Ok folks, who’s finally found a use for their old shop equipment that’s been gathering dust all these years? what neat old machines did you get to play with? Being an old car guy, I can appreciate the beauty of the old stuff…here’s my 1946 South Bend lathe at work, fixing a control at the end of the fix-it window today.
This robot stuff is neat…so many disciplines for the students to learn about…
well we got to work with an ancient tool (i don’t remember excatly what it was) that had, get this, an on-off switch for a PERMENANT magnet. that’s right, this was from before electromagnets made it into many commerical devices. I don’t remember exactly how it worked, but it was something else
The Bridgeport milling machine that my team owns is at least 60 years old, but we still love it. Our lathe is not isn’t that old, but almost every other powered tool in our school’s shop still has “Made in the USA” metal plates on the side of them. Except for one of the drill presses, which has a lot of “character”, most of the tools still work perfectly fine despite being decades old.
I recently took home an old (year unknown) Atlas 618 lathe from the local community college machine shop and cleaned it up a bit. When I got it, almost everything that was meant to spin was totally siezed. The carraige would not move on the ways. The spindle was wobbling beyond belief in the headstock.
Anyway, I fixed all that, and it seems like it could be made functional again, but it is still missing a motor, chuck, tailstock accessories (drill chuck, center, etc) and change gears. Also, the clasp nut is not engaging the lead screw properly. So, it would probably take $300-400 bucks to get it going again, but even then it would just be so so. I like the 18" between centers on this thing, but for the price, I could just get a brand new Asian 7x10 or maybe even 7x12.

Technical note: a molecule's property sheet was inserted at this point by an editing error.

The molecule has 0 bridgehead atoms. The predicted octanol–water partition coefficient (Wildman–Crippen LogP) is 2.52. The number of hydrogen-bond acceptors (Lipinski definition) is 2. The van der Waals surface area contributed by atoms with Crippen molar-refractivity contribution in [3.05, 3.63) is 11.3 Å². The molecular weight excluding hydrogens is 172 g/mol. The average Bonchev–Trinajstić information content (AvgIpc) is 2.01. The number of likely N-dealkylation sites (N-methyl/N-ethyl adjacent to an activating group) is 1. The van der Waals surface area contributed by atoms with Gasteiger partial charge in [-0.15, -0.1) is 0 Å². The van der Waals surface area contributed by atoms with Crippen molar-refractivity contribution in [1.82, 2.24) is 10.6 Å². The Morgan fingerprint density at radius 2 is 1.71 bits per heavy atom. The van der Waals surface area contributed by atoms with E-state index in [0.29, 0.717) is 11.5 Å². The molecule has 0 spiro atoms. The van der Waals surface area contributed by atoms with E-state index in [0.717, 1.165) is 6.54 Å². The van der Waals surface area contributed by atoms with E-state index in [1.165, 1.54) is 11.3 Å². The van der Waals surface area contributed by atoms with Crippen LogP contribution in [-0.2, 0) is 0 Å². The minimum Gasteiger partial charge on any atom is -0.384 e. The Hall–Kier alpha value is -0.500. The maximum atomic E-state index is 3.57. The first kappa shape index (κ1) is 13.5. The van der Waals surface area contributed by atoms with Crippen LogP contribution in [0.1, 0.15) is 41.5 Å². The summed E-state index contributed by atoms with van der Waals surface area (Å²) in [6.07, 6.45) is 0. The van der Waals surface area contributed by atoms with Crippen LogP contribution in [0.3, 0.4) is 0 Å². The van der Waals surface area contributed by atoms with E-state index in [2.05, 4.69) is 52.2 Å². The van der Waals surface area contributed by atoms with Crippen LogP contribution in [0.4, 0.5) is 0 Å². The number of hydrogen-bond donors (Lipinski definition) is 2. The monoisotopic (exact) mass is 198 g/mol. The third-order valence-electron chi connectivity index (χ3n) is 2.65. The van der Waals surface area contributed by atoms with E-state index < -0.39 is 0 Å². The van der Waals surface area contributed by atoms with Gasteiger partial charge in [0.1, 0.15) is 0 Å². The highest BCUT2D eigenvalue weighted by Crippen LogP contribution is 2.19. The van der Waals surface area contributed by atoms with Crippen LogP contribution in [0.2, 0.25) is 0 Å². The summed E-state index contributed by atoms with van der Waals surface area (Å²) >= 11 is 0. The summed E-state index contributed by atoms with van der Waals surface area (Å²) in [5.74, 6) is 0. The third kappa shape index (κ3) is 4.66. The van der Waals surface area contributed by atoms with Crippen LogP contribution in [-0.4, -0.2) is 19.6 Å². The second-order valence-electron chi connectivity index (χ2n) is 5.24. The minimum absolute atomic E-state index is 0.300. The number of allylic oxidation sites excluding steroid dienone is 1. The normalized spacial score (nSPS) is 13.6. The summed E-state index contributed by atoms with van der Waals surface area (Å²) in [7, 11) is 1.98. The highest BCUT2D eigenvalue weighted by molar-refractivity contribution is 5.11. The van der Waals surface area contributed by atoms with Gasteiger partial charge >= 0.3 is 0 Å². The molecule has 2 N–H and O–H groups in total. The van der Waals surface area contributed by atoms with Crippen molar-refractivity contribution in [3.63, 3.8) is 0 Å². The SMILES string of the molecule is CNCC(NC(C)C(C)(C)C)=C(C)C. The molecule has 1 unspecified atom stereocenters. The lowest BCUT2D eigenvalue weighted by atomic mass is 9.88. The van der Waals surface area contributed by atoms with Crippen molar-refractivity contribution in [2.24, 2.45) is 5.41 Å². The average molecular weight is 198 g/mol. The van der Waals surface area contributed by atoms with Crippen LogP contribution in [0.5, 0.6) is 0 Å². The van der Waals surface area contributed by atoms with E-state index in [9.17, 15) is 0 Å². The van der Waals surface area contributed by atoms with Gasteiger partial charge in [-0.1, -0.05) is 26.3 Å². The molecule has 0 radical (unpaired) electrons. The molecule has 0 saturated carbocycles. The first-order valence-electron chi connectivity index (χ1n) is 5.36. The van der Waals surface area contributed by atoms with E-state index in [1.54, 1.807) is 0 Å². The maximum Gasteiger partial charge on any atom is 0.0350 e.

I’ve certainly never found a use for it, but in the shop we use at TTS, there’s a large Fritz-Werner mill from 1935. Apparently, before the advent of easily-available ground-to-size die blocks, it was used to make 1/2"-deep fly-cuts in annealed steel…
Here’s the Bridgeport mill I use in our shop. I haven’t had a chance to look up the serial number to find out when it was made but I suspect we’re about the same age. It’s seen some abuse as it used to reside in the auto shop but it’s cleaned up fairly well and works well.
Wow that is almost the same Bridgeport that we have!! We got ours from Mobil when they closed a facility near us. Its a great machine and with some money from our Sponsor BMS we had it upgraded with digital readouts, its an awesome tool.
We also have an old Monarch Lather I could not give you a build time, bur probably shortly after WW2, its an awesome lathe!